Michael Wara discusses the nuts and bolts of greenhouse gas reduction programs and questions the value of the long-standing search for a one-size-fits-all, silver bullet solution.  He makes a case for small-scale experimentation when dealing with climate change and offers a few thoughts on why bad political ideas just never die.

White, Richard (environmental historian)
Richard White addresses the (mis)perceptions of the natural world, the ambiguities surrounding the Anthropocene boundary, and his approach to environmental history.

Williams, Mark (paleobiologist)
It’s our 50th episode!  To celebrate we sit down with four members of the Anthropocene Working Group: the scientists and experts who are deciding whether or not we formally adopt the Anthropocene into the geologic time table.  We discuss what makes the Anthropocene boundary different than all of the other boundaries in geologic history, how they deal with the increased public attention to this particular boundary, and some cultural ripple effects of the Anthropocene dealing with the Law of the Sea.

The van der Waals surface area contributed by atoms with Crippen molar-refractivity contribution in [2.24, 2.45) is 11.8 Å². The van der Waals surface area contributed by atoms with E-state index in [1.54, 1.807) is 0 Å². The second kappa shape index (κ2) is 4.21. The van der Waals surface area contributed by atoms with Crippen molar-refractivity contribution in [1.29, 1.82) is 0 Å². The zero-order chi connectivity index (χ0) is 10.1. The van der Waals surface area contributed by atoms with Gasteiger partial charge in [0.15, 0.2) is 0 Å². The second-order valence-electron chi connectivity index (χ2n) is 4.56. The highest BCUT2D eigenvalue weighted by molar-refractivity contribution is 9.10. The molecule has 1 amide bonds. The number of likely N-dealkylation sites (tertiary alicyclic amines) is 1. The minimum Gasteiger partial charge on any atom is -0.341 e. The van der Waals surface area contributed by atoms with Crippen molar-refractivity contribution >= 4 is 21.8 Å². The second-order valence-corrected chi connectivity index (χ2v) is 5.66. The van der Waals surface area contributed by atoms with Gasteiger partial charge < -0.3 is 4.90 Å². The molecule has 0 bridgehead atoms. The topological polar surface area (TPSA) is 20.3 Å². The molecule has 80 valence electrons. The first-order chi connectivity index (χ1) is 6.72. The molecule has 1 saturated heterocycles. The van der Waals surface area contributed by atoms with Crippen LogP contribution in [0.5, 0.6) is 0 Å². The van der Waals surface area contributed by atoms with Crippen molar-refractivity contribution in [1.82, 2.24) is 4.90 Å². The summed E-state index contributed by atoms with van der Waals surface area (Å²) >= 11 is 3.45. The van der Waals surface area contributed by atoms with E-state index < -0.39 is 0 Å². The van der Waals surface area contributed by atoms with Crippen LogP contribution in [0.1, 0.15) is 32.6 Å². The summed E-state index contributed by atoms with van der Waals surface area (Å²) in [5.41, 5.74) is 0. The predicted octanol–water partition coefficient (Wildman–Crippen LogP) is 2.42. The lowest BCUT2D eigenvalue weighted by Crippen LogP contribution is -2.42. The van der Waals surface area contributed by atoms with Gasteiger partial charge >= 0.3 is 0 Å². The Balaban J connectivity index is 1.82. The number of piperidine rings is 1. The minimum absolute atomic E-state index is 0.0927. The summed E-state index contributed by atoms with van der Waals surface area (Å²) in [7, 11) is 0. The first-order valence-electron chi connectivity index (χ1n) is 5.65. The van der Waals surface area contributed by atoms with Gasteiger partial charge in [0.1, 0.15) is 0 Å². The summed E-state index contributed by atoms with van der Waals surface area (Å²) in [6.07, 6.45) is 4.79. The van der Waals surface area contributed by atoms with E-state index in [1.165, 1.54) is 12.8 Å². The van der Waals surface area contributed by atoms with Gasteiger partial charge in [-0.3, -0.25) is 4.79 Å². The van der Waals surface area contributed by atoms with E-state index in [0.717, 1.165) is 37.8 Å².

Zajonc, Krysia (co-founder Local Food Lab)
Co-founder of the Local Food Lab Krysia Zajonc makes her case for the crucial role of business within the sustainable food movement.  She also talks about the seeds of her business germinating in Costa Rica, some of the startups growing out of Local Food Lab, and takes time to address some of the frustrations people have with sustainable food.

Zalasiewicz, Jan (paleobiologist/stratigrapher)